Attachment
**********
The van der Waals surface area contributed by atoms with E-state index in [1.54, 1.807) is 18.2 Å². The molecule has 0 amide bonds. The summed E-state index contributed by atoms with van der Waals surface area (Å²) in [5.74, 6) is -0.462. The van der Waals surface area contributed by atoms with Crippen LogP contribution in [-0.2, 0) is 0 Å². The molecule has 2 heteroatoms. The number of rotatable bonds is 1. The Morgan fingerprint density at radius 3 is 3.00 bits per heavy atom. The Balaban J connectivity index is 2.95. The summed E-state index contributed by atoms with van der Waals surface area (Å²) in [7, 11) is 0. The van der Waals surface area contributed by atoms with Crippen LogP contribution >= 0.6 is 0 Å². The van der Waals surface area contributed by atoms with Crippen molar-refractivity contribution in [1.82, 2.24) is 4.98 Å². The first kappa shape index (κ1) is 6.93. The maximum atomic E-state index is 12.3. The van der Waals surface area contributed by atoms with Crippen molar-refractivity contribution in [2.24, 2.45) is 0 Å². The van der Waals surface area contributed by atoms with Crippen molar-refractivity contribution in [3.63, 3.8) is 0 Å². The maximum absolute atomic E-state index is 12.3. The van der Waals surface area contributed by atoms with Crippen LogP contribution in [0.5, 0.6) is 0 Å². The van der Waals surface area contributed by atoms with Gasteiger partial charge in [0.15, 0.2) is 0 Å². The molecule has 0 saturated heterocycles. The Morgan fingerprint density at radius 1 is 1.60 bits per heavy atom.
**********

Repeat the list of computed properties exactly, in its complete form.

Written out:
The van der Waals surface area contributed by atoms with E-state index in [1.54, 1.807) is 18.2 Å². The molecule has 0 amide bonds. The summed E-state index contributed by atoms with van der Waals surface area (Å²) in [5.74, 6) is -0.462. The van der Waals surface area contributed by atoms with Crippen LogP contribution in [-0.2, 0) is 0 Å². The molecule has 2 heteroatoms. The number of rotatable bonds is 1. The Morgan fingerprint density at radius 3 is 3.00 bits per heavy atom. The Balaban J connectivity index is 2.95. The summed E-state index contributed by atoms with van der Waals surface area (Å²) in [7, 11) is 0. The van der Waals surface area contributed by atoms with Crippen LogP contribution >= 0.6 is 0 Å². The van der Waals surface area contributed by atoms with Crippen molar-refractivity contribution in [1.82, 2.24) is 4.98 Å². The first kappa shape index (κ1) is 6.93. The maximum atomic E-state index is 12.3. The van der Waals surface area contributed by atoms with Crippen molar-refractivity contribution in [2.24, 2.45) is 0 Å². The van der Waals surface area contributed by atoms with Crippen molar-refractivity contribution in [3.63, 3.8) is 0 Å². The maximum absolute atomic E-state index is 12.3. The van der Waals surface area contributed by atoms with Crippen LogP contribution in [0.5, 0.6) is 0 Å². The van der Waals surface area contributed by atoms with Gasteiger partial charge in [0.15, 0.2) is 0 Å². The molecule has 0 saturated heterocycles. The Morgan fingerprint density at radius 1 is 1.60 bits per heavy atom.